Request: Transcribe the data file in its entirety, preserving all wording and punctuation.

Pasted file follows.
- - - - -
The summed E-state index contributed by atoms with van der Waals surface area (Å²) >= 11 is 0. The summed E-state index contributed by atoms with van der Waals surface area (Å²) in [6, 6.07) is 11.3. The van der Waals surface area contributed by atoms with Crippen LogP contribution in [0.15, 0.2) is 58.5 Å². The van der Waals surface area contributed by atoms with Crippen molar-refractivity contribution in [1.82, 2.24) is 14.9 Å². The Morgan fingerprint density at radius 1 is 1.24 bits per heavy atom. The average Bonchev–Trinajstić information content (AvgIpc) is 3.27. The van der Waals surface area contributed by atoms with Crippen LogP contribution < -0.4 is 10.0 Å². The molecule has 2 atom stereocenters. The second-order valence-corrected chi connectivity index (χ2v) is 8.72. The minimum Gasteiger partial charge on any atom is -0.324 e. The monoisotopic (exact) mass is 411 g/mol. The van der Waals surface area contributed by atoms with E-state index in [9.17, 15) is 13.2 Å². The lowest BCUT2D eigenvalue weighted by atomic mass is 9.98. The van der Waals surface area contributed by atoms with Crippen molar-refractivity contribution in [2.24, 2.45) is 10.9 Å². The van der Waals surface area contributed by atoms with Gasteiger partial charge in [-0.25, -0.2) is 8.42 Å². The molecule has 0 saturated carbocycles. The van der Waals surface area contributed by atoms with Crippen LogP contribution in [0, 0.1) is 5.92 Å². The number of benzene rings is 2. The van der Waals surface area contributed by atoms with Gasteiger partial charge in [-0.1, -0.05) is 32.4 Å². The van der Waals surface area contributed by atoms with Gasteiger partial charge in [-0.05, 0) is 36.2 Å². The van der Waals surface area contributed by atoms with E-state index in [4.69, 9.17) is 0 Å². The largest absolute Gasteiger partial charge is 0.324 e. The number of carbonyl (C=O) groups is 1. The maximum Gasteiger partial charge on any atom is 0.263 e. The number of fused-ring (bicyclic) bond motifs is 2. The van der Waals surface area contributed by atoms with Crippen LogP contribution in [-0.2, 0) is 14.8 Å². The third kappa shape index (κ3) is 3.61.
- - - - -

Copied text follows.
The summed E-state index contributed by atoms with van der Waals surface area (Å²) >= 11 is 0. The summed E-state index contributed by atoms with van der Waals surface area (Å²) in [6, 6.07) is 11.3. The van der Waals surface area contributed by atoms with Crippen LogP contribution in [0.15, 0.2) is 58.5 Å². The van der Waals surface area contributed by atoms with Crippen molar-refractivity contribution in [1.82, 2.24) is 14.9 Å². The Morgan fingerprint density at radius 1 is 1.24 bits per heavy atom. The average Bonchev–Trinajstić information content (AvgIpc) is 3.27. The van der Waals surface area contributed by atoms with Crippen LogP contribution < -0.4 is 10.0 Å². The molecule has 2 atom stereocenters. The second-order valence-corrected chi connectivity index (χ2v) is 8.72. The minimum Gasteiger partial charge on any atom is -0.324 e. The monoisotopic (exact) mass is 411 g/mol. The van der Waals surface area contributed by atoms with E-state index in [9.17, 15) is 13.2 Å². The lowest BCUT2D eigenvalue weighted by atomic mass is 9.98. The van der Waals surface area contributed by atoms with Crippen molar-refractivity contribution in [2.24, 2.45) is 10.9 Å². The van der Waals surface area contributed by atoms with Gasteiger partial charge in [-0.25, -0.2) is 8.42 Å². The molecule has 0 saturated carbocycles. The van der Waals surface area contributed by atoms with Crippen LogP contribution in [0, 0.1) is 5.92 Å². The number of benzene rings is 2. The van der Waals surface area contributed by atoms with Gasteiger partial charge in [-0.1, -0.05) is 32.4 Å². The van der Waals surface area contributed by atoms with Gasteiger partial charge in [-0.05, 0) is 36.2 Å². The van der Waals surface area contributed by atoms with E-state index in [4.69, 9.17) is 0 Å². The largest absolute Gasteiger partial charge is 0.324 e. The number of carbonyl (C=O) groups is 1. The maximum Gasteiger partial charge on any atom is 0.263 e. The number of fused-ring (bicyclic) bond motifs is 2. The van der Waals surface area contributed by atoms with Crippen LogP contribution in [-0.2, 0) is 14.8 Å². The third kappa shape index (κ3) is 3.61.